Happy Pride month, friends! It’s June, which means that many lgbtq+ and two-spirit people around the world are celebrating, reflecting, and seeking ways to recharge. For everyone in the conservation community, this also needs to be a time to recommit to making the places and groups we work in be welcoming, safe, inclusive, and fair for all.
Why? Part of the reason is that we’re experiencing a time when queer-identified people are finding their voices, lifting up their identities, and reveling in the tangled joys and challenges of being human – and natural.
Nature has always “accepted” us.
There is great beauty in how we belong and can contribute to the conservation and protection of the natural world. Think of our conservation queer ancestors who could not bring their full selves to their places of work; they were afraid of getting fired, they kept relationships hidden—often at terrible personal costs.
They were unable to live their true identities due to social norms of the time and targeted discrimination. Yet they accomplished so much for conservation campaigns and kept those doors cracked open for new generations.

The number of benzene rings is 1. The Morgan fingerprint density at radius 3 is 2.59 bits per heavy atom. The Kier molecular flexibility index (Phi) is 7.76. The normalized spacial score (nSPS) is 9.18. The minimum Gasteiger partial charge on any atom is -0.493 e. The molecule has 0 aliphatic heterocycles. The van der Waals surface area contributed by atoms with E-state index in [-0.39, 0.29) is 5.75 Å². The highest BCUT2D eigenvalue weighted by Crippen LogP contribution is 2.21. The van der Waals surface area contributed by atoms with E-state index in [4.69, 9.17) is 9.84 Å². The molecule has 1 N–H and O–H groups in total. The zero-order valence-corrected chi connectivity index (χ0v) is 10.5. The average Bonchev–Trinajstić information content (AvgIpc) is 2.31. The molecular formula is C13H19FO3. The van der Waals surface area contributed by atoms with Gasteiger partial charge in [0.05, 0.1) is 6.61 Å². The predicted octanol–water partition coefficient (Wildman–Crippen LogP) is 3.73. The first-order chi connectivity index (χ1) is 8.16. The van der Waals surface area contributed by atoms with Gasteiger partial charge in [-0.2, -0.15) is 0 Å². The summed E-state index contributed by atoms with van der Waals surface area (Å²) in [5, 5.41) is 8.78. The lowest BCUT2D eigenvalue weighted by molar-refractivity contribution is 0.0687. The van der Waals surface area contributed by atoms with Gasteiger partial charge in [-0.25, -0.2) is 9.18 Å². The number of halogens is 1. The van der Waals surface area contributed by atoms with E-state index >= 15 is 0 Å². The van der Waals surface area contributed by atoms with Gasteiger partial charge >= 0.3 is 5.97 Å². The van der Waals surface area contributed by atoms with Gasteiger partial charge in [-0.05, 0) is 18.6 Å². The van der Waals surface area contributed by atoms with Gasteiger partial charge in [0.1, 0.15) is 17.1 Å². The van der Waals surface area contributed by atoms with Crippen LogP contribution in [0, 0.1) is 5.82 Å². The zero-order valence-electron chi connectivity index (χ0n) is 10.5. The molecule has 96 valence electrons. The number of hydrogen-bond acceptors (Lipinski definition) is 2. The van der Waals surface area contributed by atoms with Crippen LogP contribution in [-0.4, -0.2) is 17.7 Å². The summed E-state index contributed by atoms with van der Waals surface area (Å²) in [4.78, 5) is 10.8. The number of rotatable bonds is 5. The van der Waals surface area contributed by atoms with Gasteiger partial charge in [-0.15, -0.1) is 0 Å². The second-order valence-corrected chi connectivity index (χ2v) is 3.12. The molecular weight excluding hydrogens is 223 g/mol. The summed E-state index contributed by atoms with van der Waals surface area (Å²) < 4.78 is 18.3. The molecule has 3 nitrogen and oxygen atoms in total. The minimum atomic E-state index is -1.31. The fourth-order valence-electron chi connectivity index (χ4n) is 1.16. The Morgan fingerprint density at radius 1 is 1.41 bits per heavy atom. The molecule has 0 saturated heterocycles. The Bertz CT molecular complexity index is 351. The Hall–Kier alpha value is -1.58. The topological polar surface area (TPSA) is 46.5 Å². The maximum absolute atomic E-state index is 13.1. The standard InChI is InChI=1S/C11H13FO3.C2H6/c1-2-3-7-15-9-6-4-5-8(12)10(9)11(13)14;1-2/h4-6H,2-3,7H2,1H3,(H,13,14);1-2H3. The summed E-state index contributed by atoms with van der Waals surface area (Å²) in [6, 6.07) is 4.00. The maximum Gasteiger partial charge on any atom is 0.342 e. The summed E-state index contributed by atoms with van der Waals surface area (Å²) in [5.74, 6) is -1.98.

At our Friends Grassroot Summit last month, held at the Indian Pueblo Cultural Center in Albuquerque, leaders from this “new generation” lead a session: “Cultivating an Inclusive Workplace: Strategies from at LGBTQ+ Lens.”
They presented specific techniques for creating allyship and workplace cultural change so that lgbtq+ people can give their all to this critical work. They discussed why it’s important to move from “caring” about lgbtq+ people to taking concrete actions that support and empower them.
Doing so lifts up chances to sustain the natural world and is an essential force to fighting Republican-led state legislatures attempting to pass an unprecedented number of laws discriminating against lgbtq+ people and, especially, laws that hurt trans kids and criminalize their families.
The conservation and lgbtq+ equality movements have long shared similarities: we often share the inherent belief that the world can be a better place and that determined communities can enact that vision.
We also share a desire to create and protect safe, sustained, and healing places—we do that as queer people who have always built our own communities. Conservationists seek that too, when protecting a forest, public lands, a river—for both people and the nonhumans that live there.
As we successfully build welcoming, safe, and just places for everyone to work and thrive, we will inevitably find greater success and sustained hope.